1. Creative nonfiction employs a variety of techniques. Consider the follow types of techniques and offer observations for places in which the piece effectively employs them, and places that could be enhanced:
  • sensory imagery
  • characterization
  • scene and summary
  • voice
  • syntax, diction and other elements of writing
  1. Author Leslie Jamison has said that “…one of the central imperatives of combining personal material with history or criticism or reportage: Each thread must do some work that isn’t being done by another; that can’t be done by another.”

Considering Jamison’s maxim, discuss the “work” being done by the reportage elements of the piece.

  1. On a less philosophical note, are there aspects of the reportage that could be enhanced or clarified?
  1. Please offer any additional observations, reflections or thoughts on the writing.

Assignments for April 7

Words for Thought:

“Keep typing until it turns into writing.”—David Carr

 

Reminder: We will not be meeting March 31.

April 7: Reported nonfiction workshop for Alison, Felicia, Brantlee, Amaya

Critique criteria here and below. As before, you are welcome to use this critique sheet, or to simply write a critical response that addresses the criteria in any way you see fit. These are due in class: one to the writer; one to me.

In-class writing: Rather than use Now Write! exercises this week, I will instead be giving you an oulipo exercise at the start of class. And yes, I will be explaining (or reminding those of you who did these in the Lyric Essay class) what this means.

Critique Criteria for External Essay:

  1. What is this piece about, and what is it about?
  1. Discuss the structural basis for the piece and offer any observations or suggestions.
  1. Creative nonfiction employs a variety of techniques. Consider the follow types of techniques and offer observations for places in which the piece effectively employs them, and places that could be enhanced:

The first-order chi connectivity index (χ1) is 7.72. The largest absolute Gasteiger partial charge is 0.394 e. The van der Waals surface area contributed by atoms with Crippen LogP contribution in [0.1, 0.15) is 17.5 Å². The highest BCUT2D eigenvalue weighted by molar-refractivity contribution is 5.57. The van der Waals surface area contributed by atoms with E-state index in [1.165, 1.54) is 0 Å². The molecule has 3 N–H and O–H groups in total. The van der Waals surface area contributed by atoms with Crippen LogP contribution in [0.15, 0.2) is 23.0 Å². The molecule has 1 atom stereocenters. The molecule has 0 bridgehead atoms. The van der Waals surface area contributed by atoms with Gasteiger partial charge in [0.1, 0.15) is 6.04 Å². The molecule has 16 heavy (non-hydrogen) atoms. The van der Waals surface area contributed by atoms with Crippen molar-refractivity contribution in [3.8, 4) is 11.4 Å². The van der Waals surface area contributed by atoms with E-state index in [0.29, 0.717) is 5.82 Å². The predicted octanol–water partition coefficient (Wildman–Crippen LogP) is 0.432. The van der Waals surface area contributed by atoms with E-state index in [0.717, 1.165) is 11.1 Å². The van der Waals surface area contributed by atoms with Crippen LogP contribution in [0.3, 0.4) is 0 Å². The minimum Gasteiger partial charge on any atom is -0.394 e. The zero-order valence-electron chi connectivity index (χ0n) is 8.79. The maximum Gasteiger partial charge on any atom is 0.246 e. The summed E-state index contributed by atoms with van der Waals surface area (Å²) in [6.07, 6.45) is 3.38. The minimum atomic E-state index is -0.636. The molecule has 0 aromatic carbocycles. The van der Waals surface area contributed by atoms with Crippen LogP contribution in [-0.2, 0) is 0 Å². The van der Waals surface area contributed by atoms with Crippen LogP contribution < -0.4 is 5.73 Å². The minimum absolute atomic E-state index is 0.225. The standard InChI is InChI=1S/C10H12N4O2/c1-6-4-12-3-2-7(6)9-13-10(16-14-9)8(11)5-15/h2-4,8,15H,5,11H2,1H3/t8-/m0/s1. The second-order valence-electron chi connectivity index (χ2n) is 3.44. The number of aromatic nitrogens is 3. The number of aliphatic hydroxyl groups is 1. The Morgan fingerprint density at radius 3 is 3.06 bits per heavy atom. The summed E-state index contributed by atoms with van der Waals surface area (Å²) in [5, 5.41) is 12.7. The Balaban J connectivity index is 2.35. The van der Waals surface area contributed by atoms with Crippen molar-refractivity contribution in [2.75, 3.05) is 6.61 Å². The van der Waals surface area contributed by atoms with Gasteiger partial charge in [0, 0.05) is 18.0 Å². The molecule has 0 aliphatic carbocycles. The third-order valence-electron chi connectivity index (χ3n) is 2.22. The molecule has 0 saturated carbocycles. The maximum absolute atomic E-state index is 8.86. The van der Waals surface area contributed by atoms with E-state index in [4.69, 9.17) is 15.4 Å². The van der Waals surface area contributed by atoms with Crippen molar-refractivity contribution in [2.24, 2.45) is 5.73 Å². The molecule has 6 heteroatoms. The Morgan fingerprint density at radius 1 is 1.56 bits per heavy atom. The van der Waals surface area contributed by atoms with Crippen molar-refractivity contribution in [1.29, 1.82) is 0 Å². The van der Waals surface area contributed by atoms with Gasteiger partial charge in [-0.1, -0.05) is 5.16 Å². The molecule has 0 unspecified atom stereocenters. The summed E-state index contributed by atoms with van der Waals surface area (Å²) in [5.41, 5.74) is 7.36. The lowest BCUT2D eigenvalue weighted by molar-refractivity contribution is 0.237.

• sensory imagery
  • characterization
  • scene and summary
  • voice
  • syntax, diction and other elements of writing
  1. Author Leslie Jamison has said that “…one of the central imperatives of combining personal material with history or criticism or reportage: Each thread must do some work that isn’t being done by another; that can’t be done by another.”

Considering Jamison’s maxim, discuss the “work” being done by the reportage elements of the piece.

  1. On a less philosophical note, are there aspects of the reportage that could be enhanced or clarified?
  1. Please offer any additional observations, reflections or thoughts on the writing.

 

 

 

 

 

March 24 Assignments

Words for thought:

“What would you say if I told you about an essay that looks like a local phonebook? Or an eBay auction? Or a Google map? Or a college syllabus? Or a Harvard outline? Or a final exam? Or a Trivial Pursuit card? Or a doctor’s pain scale? Or a series of contributors’ notes?

You might be interested even before reading a word. That’s one of the easy appeals of writing in borrowed forms: people who’re used to the defaults perk up when they see something different.” —Patrick Madden, “Finding a Form Before a Form Finds You,” —TriQuarterly

Due in class: